|Quoting DfwRevolution (Reply 67):|
And as I said, I don't think you represent the attitude of an average American.
|Quoting Klaus (Reply 68):|
Attitudes change with opportunity. At this point, americans don't have a choice.
There's a lot of truth to Klaus's statement. Japan is an excellent example. Space limitations and the need for high capacity transport options aside, culturally
there is no reason for Japanese to have any less love for motoring than Americans. Walk into any bookstore in this country and you'll find dozens more magazines devoted to cars, car parts, car design and car history than nearly any other topic except women's fashion. Despite an utter lack of necessity (and parking!) for it, most middle class Japanese households have two cars as well.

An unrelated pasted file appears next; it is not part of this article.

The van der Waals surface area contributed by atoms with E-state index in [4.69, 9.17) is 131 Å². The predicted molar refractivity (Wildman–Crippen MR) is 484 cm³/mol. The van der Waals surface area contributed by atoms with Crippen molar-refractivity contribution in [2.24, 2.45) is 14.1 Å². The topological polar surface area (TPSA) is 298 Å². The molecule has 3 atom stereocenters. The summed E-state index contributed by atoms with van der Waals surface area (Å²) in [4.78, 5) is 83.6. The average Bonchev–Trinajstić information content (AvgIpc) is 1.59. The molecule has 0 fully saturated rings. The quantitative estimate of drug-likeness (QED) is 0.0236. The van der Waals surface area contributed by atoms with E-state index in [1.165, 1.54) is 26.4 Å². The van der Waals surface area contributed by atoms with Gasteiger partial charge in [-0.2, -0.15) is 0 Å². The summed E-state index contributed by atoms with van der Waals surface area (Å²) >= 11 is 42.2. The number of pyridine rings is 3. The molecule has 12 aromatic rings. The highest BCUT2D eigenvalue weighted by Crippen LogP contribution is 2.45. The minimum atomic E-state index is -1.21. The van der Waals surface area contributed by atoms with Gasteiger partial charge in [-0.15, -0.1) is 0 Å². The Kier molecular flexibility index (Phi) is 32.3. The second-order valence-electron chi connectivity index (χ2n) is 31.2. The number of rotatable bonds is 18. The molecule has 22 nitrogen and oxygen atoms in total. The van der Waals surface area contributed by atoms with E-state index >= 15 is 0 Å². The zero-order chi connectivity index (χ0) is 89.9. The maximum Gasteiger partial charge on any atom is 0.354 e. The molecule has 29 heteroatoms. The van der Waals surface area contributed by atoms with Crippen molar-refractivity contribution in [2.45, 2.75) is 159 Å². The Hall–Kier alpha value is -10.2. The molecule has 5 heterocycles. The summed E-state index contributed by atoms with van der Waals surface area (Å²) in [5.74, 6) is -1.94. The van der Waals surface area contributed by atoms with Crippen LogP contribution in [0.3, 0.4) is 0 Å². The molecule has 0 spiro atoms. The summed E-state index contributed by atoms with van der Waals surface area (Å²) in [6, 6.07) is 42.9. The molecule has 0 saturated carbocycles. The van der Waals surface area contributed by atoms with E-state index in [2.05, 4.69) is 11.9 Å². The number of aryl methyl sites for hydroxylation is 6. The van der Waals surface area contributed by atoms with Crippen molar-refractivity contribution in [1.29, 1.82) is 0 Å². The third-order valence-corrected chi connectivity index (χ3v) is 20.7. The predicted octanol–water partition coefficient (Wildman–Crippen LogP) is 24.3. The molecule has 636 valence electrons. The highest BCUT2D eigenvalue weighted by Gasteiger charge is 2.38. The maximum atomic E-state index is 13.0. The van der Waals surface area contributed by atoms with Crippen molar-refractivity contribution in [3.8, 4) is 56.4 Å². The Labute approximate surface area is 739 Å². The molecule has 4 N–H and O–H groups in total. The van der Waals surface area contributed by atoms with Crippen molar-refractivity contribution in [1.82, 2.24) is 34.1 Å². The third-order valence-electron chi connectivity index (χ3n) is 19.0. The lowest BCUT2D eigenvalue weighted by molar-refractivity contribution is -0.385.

and advantageous efficiency have shaped the way people here commute and travel for leisure in a way that transcends this country's love for motoring. There are many places where JR
and/or two or three other local private railways compete on similar services on adjacent rights of way, if not the same one. The land use patterns have something to do with that, sure, but it's the desire to have options that created the situation in the first place.
If you need someone to blame / throw a rock in the air / you'll hit someone guilty